"It's not a static object. It's dynamic," she says, "when [people] view holograms they kind of dance in front of it to get different views."

Pengxiao Hao shows "Holography Blocks," unnumbered #2, by Stephen A. Benton and Jeanne Benton. This multicolored hologram was created with a technique invented by the artist, known today as "rainbow holography" or "Benton holography."

 A hologram is an image generated from the interference of wavefronts that is recorded on a physical medium. This medium, photographic film, contains an immense amount of information in a very small space, a thickness of about 20 microns, making digitizing the film difficult. Hao focuses on using a range of techniques to image the three-dimensional holograms instead, trying to render the art object in as much detail as possible.

 By using DSLR, hyperspectral imaging, Optical Coherence Tomography (OCT) and XRF to image the holograms, different aspects are revealed with each method.

Inside this box, a mounted camera and single light source, a laser, allows Hao to take detailed images of the holograms. The black curtains block out extra light.

 "The color of the hologram reflects its physical structures, and hyperspectral cameras can very accurately capture that color on a nanometer scale, "she says.

 In addition, XRF and OCT help identify manufacturing and processing techniques,understanding the chemical recipes artists used to make the hologram. Silver halide is one common element involved in the process, but some artists used their own recipes, which remain a mystery. Studying these objects and their materials is especially valuable to places like the MIT Museum and to researchers like Oliver Cossairt, who advised Hao on the project.

 "I was just very interested in how can we conserve this? How do we preserve this for future generations? How can someone in the future enjoy this collection the way that I did?" says Cossairt,

 Hao says, " We hope that we can build something like an online viewer so that people can slide bars and be able to see the details of the holograms."

 By imaging these holograms and making them available to a wider audience, Hao hopes to share the experience of viewing the holograms but in a digital format.

 "What Pengxiao has shown is that you can make a complete recording of the entire hologram," says Cossairt, "You can basically create these virtual experiences of viewing the hologram as though you were really there in the gallery."

Stephen A. Benton, "Engine #9," reflection hologram, glass, 1975. Photo courtesy of Pengxiao Hao.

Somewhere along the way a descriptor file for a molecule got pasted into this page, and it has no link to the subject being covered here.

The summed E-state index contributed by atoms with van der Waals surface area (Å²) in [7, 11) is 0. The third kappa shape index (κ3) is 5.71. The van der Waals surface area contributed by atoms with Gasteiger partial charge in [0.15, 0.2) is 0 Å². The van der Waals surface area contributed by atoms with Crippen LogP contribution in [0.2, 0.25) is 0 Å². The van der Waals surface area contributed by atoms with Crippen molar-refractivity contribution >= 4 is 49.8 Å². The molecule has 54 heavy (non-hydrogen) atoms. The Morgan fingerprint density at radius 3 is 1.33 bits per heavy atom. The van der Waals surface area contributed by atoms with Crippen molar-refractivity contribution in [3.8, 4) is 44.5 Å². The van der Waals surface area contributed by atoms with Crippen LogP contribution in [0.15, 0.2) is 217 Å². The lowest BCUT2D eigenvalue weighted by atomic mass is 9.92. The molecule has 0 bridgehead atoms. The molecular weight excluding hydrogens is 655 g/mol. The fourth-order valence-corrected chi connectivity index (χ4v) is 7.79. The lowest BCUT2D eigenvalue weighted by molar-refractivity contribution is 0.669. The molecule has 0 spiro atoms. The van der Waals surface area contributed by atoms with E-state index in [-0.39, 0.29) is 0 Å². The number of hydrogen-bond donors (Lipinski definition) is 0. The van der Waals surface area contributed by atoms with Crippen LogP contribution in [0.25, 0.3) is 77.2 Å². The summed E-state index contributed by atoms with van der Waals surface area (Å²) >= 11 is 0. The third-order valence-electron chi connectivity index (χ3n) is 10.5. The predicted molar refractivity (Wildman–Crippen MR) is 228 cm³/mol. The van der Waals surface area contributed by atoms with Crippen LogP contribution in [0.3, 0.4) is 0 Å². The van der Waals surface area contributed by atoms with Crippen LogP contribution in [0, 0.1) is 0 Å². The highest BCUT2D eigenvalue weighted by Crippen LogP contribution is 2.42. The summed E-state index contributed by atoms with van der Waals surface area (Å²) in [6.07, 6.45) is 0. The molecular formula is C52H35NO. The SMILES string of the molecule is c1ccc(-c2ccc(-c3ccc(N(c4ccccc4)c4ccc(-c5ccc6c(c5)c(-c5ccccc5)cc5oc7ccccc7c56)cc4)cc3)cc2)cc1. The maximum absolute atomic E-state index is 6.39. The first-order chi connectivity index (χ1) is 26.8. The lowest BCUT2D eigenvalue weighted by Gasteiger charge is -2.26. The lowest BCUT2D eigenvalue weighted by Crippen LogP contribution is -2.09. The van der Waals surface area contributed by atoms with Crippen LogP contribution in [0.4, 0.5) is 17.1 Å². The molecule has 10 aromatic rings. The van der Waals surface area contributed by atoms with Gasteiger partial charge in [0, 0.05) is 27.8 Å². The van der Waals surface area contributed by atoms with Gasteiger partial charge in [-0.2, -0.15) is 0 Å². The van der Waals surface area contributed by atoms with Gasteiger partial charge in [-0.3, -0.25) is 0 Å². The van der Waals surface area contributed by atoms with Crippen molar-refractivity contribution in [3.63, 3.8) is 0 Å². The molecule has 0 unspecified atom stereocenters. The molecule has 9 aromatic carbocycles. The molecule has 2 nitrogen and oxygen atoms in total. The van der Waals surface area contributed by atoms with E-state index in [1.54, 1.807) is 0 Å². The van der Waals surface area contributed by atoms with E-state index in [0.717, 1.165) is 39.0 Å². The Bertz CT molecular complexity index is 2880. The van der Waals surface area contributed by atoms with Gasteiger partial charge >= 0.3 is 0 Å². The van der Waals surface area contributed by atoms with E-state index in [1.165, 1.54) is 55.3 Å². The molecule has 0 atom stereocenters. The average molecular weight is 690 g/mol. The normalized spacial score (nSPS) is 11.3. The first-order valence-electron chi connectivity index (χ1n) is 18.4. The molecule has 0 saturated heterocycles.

How do you separate the layers of an x-ray image of a painting?

 In some cases, looking beneath the surface can obscure more than it illuminates. For Bingjie "Jenny" Xu, a graduate student in Computer Science, and Lionel Fiske, a graduate student in Engineering Sciences and Applied Mathematics, distinguishing between what's on top and what's just underneath is a complex problem that requires complex solutions.

 Being able to separate the layers of these images can reveal important information about an artist's process. Few artists paint directly on top of a blank canvas, so these imaging techniques often reveal things such as preparatory sketches, and can spot where artists made changes to their compositions. Sometimes, entire paintings were covered up and the canvas reused.

 "Traditionally, the scientists need to take a little piece out of the painting and do the microscope scanning to see what is in the internal layer," Xu says, "but that is destructive and you cannot apply that to the whole painting, so we are trying to develop a new method that can scan the internal materials, the pigments inside the painting, in a noninvasive and nondestructive way."

 The use of  XRF, or X-ray fluorescence, to peer beneath the surface of a work of art is an established technique that involves imaging the work using X-rays, which reveal and identify the chemical elements within, both at the surface level and underneath it.

While the XRF image may reveal every bit of paint and pigment on a canvas, being able to discern which elements belong to which painting or image is the problem.

"If you imagine that there's a couple of layers that have been completely hidden--have been completely painted over--well, you're gonna see those too, and, as a result, we actually see sometimes is a couple of images super positioned on top of each other, kind of squished together," Fiske says.

While there are many potential methods for separating superimposed layers, Xu and Fiske have utilized two separate additional measurement modalities to try and solve this problem. In addition to the XRF, Xu has been looking at Optical Coherence Tomography (OCT) and Fiske has been looking at hyperspectral imaging as other sources of information.

OCT, often used in medical fields, is a noninvasive way to image an object in two and three dimensions, providing information about internal structure, but not the exact material composition.